(818) 432-8499

Posted May 22, 2018

1.) Get with the latest technology

There are various apps that can help you and your dancers. One app we like a lot is the Coach's Eye. This app allows you to make critiques as well as draw on the video to focus on areas that need attention. After making a recording, you can send it to your students for viewing. This keeps everyone on the same page, and it allows your students the ability to implement your notes while practicing at home. Your students are always on their phones so using technology to reach them can be one of your most successful tools for engagement.

2.) The best review can be a peer review

Having students watch each other is a great way for them to see and understand mistakes that they may also be making. It is important to teach your students how to give constructive criticism. A great way to do that is the rule of two strokes and a poke. Have dancers tell their partner two things they did really well and then tell them something that they really need to focus and improve on in the choreography. This will also strengthen your students' communication skills which can benefit them in future jobs or in society.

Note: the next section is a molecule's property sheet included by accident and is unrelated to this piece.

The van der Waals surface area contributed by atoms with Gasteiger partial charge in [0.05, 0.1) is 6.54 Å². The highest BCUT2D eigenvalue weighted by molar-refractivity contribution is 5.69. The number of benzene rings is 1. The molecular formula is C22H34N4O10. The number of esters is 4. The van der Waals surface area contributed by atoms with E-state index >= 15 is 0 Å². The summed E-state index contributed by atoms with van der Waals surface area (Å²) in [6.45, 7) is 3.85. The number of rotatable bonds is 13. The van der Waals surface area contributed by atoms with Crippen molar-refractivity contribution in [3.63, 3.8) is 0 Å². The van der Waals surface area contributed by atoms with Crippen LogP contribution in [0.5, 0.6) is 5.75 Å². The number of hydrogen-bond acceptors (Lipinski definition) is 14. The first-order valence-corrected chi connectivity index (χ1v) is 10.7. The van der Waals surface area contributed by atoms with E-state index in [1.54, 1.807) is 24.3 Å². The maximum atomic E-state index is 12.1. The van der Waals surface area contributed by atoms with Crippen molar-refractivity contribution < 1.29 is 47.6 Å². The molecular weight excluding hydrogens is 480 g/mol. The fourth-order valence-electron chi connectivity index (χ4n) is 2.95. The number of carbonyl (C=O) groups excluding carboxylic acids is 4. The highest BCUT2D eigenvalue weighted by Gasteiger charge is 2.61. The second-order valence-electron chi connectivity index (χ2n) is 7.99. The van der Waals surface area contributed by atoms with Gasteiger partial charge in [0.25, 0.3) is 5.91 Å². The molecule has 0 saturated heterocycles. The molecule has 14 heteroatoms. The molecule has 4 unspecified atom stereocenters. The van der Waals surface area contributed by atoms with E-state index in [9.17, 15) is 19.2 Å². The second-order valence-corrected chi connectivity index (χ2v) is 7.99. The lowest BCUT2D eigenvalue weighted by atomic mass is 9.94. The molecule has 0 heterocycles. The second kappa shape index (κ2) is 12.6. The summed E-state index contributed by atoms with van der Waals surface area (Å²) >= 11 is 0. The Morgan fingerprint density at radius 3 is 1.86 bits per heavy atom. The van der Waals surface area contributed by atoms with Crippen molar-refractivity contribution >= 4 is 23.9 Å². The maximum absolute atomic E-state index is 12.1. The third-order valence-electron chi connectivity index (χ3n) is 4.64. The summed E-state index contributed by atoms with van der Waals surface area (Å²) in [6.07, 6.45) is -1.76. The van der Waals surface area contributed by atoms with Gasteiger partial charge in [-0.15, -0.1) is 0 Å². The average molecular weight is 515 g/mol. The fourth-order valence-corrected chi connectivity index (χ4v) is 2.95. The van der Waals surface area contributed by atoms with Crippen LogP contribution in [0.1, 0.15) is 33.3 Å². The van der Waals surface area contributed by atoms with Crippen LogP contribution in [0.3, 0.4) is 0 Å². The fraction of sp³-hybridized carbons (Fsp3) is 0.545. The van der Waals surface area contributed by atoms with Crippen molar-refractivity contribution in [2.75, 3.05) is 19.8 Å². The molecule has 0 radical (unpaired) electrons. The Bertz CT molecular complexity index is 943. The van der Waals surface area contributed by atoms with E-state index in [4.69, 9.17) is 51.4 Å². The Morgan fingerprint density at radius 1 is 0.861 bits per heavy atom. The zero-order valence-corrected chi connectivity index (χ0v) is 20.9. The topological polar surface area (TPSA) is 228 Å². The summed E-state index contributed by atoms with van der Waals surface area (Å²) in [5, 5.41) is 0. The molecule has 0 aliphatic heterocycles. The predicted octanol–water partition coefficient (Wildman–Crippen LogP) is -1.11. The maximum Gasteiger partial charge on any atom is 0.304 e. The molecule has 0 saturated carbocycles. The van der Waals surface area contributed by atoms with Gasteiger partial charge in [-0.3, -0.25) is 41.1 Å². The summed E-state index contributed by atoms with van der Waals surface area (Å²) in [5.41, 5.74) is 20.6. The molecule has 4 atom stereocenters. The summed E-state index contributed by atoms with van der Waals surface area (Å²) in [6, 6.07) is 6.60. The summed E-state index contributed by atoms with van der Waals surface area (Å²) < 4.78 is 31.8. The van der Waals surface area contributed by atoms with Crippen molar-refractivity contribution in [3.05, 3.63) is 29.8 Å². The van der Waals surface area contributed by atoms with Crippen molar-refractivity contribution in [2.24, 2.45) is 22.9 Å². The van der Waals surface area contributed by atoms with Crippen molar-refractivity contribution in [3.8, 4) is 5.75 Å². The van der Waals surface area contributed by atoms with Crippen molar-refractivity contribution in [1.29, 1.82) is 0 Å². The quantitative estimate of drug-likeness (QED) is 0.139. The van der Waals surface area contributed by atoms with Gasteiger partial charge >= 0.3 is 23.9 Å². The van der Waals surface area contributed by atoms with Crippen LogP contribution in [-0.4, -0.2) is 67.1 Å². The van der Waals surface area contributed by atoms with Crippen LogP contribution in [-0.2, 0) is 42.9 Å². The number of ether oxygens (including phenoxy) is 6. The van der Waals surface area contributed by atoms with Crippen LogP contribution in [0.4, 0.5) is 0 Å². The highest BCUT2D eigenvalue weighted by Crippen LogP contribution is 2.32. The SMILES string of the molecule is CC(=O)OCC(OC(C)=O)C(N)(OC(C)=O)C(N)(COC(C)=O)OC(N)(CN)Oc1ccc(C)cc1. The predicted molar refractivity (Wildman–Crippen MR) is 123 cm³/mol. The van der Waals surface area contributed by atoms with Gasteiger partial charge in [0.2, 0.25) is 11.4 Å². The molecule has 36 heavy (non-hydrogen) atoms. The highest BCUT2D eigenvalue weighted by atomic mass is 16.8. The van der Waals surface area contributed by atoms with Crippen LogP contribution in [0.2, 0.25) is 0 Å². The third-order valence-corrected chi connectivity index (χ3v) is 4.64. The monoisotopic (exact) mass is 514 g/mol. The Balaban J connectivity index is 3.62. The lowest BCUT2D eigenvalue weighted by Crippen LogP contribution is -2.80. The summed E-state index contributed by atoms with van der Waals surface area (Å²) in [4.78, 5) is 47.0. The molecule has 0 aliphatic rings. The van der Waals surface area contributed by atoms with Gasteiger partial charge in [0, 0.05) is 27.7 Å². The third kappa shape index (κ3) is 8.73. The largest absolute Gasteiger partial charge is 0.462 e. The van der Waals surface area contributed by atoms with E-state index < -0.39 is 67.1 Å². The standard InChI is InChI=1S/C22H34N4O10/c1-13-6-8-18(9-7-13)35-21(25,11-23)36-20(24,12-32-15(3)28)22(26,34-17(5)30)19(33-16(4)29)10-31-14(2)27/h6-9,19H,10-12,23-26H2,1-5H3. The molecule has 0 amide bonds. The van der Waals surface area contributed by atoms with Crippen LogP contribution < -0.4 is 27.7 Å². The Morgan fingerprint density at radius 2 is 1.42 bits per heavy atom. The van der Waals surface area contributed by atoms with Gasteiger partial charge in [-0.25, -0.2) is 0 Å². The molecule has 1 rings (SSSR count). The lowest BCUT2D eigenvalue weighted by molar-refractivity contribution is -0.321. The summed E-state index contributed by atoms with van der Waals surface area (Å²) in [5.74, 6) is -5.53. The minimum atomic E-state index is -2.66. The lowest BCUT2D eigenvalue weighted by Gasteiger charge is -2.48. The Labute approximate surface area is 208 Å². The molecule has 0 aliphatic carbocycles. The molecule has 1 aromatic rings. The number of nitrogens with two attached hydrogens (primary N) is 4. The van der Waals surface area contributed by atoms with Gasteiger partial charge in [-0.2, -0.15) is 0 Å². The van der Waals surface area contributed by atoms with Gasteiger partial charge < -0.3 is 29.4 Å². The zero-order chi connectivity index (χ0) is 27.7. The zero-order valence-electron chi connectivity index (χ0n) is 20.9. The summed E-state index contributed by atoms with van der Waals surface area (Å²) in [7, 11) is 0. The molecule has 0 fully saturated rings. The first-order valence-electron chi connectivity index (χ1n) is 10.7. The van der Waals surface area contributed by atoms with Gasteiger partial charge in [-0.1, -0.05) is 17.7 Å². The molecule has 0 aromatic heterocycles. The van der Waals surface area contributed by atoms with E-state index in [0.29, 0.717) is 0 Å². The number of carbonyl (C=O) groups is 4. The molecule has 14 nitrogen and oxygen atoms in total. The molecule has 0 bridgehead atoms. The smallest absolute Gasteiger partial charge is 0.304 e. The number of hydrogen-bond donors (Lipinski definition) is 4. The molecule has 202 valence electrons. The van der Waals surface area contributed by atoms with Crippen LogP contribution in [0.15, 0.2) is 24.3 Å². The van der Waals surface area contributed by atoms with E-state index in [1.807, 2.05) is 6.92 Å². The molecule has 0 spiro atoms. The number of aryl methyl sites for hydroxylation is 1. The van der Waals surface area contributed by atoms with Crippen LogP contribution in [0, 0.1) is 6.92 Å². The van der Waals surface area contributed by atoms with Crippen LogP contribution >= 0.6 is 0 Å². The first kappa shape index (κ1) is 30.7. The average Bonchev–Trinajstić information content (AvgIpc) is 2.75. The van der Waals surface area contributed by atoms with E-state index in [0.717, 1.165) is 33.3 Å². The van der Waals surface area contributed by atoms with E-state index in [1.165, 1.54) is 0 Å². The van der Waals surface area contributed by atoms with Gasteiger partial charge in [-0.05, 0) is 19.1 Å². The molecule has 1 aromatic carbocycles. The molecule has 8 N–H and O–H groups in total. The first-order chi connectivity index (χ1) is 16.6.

3.) Work with your dancers' learning pace

It is important that you go slow and take one section at a time in one rehearsal session. This way students can really apply and understand corrections before moving forward. In the next rehearsal, see if the students are able to remember and apply the necessary corrections. Once you're satisfied with their performance, you can go on to the next section. Never try to clean an entire dance in one rehearsal.

Carol Fipps
DTS Ambassador

4.) Make Blocking Dances Fun

It is crucial to focus on specifics when blocking a dance, but don't forget to make it a little fun! Avoid the urge to focus on formations, expressions, arms, feet, directional looks, etc. all at once. Instead, clean in sections so the students understand the corrections. Developing games to do this helps the dancers become more invested in perfecting the choreography.

5.) Practice, Practice, Practice!

As a dance teacher, you create the choreography and clean the dances to perfection, but it is vital that you hold your dancers responsible. For example, if a dancer misses a class, they need to find a buddy to help them review the cleaning that was done in their missed session. If the dancer(s) are not in a current section you are cleaning, they shouldn't be sitting on the sidelines. They need to be actively working on their own section so there is less to clean in future rehearsals.

Joanne Chapman
DTS Ambassador

Want more tips?
Attend the 2018 Dance Teacher Summit!